Nekrotronic first look review TIFF 2018: soul-sucking demons go online

Monica Bellucci is coming for our souls in demon-slaying blast Nektrotronic

In this riotous second feature from Australian director Kiah Roache-Turner (Wyrmwood), an age-old battle between soul-sucking demons and the Nekromancers hunting them reaches our present day — and adapts to it: the search for human souls to absorb goes online. The demons’ evil boss (played with lethal charm by Monica Bellucci) creates an app that brings human users directly into the hands of demons. With internet use so widespread, and considering humans’ mindless obsession with games, this could very well mark the end of humanity.

Our main protagonist is Howie (Ben O’Toole), a sanitation worker leading an uneventful life until one day, his naive coworker Rangi (Epine Bob Savea) begins playing with this new app. Howie has an odd reaction to it, and becomes the target of demons and Nekromancers alike: he is wanted for special powers he didn’t even know he possessed.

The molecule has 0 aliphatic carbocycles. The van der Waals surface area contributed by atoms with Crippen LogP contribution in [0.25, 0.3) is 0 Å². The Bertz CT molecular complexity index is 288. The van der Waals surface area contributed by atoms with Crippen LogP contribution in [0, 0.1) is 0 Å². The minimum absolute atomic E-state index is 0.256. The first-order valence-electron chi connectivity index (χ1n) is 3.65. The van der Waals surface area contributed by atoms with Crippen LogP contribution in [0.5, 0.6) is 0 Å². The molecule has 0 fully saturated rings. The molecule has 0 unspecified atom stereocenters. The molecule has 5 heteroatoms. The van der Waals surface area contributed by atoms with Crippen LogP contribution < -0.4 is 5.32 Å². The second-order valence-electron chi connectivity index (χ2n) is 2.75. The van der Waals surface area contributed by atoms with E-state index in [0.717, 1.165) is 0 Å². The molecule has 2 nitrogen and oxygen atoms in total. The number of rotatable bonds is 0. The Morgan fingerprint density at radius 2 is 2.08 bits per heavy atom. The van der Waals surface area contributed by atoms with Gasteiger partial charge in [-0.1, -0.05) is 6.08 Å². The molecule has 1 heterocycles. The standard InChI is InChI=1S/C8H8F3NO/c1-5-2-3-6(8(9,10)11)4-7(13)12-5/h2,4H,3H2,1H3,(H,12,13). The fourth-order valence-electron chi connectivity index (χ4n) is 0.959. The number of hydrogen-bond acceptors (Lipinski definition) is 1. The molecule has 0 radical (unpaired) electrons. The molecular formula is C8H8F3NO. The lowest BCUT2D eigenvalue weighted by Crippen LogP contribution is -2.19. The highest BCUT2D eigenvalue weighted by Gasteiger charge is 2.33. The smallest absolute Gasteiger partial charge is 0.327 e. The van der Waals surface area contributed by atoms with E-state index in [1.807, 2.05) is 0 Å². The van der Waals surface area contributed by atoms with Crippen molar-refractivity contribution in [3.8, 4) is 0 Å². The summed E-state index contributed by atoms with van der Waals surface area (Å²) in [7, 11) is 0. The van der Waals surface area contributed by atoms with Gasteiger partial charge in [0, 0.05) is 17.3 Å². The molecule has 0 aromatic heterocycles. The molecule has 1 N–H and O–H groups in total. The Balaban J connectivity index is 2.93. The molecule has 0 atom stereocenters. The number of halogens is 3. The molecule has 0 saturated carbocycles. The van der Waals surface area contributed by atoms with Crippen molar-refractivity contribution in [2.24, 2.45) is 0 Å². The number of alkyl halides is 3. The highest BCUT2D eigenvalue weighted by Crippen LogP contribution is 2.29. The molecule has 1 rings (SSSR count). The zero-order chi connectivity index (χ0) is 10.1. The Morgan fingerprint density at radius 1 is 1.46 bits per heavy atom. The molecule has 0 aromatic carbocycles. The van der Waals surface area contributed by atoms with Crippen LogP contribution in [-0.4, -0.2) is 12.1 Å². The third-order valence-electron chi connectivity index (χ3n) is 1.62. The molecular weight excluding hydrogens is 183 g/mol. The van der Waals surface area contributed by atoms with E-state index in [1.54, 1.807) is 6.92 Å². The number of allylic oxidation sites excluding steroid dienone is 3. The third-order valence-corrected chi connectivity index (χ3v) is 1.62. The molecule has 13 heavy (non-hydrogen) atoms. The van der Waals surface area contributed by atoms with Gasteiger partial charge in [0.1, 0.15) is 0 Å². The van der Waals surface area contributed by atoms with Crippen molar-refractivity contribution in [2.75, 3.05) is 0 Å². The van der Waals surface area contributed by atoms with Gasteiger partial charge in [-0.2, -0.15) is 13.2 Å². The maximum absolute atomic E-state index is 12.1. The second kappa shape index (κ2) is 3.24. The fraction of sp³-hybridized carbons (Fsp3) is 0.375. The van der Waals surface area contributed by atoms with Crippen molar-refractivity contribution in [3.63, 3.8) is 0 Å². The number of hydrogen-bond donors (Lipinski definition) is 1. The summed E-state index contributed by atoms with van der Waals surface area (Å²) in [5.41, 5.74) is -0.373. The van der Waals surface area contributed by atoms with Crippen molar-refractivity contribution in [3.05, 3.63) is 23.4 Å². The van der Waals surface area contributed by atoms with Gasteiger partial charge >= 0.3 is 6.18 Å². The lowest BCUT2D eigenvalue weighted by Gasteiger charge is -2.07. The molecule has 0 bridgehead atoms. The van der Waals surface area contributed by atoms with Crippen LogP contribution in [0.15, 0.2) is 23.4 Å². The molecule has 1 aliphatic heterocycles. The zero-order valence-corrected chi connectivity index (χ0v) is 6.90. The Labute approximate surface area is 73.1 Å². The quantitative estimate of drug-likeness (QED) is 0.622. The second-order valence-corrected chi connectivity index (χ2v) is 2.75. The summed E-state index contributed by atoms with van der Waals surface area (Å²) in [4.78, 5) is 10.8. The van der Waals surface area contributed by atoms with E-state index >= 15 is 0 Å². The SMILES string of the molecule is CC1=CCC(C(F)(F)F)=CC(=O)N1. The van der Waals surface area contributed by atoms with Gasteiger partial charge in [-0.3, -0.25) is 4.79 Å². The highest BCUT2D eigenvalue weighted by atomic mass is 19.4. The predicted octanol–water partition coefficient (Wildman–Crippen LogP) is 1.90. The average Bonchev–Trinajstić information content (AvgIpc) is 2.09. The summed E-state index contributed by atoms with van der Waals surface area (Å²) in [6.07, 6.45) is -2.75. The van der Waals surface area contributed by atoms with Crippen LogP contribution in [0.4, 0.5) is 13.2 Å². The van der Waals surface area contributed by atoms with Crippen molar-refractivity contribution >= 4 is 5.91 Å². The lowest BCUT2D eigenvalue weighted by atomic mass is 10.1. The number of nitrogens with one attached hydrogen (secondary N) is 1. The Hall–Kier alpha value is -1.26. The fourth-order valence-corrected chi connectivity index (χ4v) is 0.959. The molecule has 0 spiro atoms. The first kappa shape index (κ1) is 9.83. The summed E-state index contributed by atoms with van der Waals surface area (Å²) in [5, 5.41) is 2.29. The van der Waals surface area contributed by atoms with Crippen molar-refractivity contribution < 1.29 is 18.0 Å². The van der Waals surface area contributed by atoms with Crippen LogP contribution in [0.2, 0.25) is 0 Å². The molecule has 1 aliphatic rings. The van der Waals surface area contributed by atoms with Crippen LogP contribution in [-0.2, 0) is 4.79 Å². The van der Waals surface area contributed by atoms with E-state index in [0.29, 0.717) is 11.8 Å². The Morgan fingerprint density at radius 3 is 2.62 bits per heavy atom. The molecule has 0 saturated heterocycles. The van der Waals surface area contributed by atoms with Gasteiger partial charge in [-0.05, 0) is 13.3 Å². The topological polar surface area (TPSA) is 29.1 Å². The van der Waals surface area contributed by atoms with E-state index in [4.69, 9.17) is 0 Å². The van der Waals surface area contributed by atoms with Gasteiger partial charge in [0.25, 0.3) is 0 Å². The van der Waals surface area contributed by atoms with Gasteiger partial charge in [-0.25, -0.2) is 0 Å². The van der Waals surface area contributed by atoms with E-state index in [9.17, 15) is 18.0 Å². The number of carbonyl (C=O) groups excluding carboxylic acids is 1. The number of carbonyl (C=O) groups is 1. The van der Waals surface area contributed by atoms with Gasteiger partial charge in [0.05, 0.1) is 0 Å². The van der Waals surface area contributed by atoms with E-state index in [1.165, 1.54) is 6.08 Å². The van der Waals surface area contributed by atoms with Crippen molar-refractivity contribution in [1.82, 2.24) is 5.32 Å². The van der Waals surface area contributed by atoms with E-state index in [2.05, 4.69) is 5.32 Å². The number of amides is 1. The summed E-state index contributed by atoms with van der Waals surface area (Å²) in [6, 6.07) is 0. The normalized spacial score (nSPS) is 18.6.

Teaming up with a gang of badass demon hunters — David Wenham plays the father of two daughters (Tess Haubrich and Caroline Ford) as beautiful as they are deadly — Howie quickly learns the tricks of the trade, through trial and error. The Nekromancers’ equipment for capturing then annihilating the demons is a direct homage to Ghostbusters, but the cinema of the 80s imbues the film’s very structure, way past the gimmick.

Ben O’Toole is a charismatic hero, and his wide-eyed performance as a man suddenly responsible for the whole human race recalls that of Michael J. Fox in Back To The Future — both films are propelled by a similarly raucous energy. With his every successes and mistakes, the film expertly plays with our expectations and keeps us entertained, sometimes to an exhausting degree.

Nekrotronic does get bogged down in complex explanations of the technology used to track, trap, and kill demons, and the romantic subplot between Howie and one of the Nekromancers falls a little flat. But all the jokes land, and for most of its runtime, this is a slick and self-assured romp.

Nekrotronic was seen and reviewed at the Toronto International Film Festival 2018.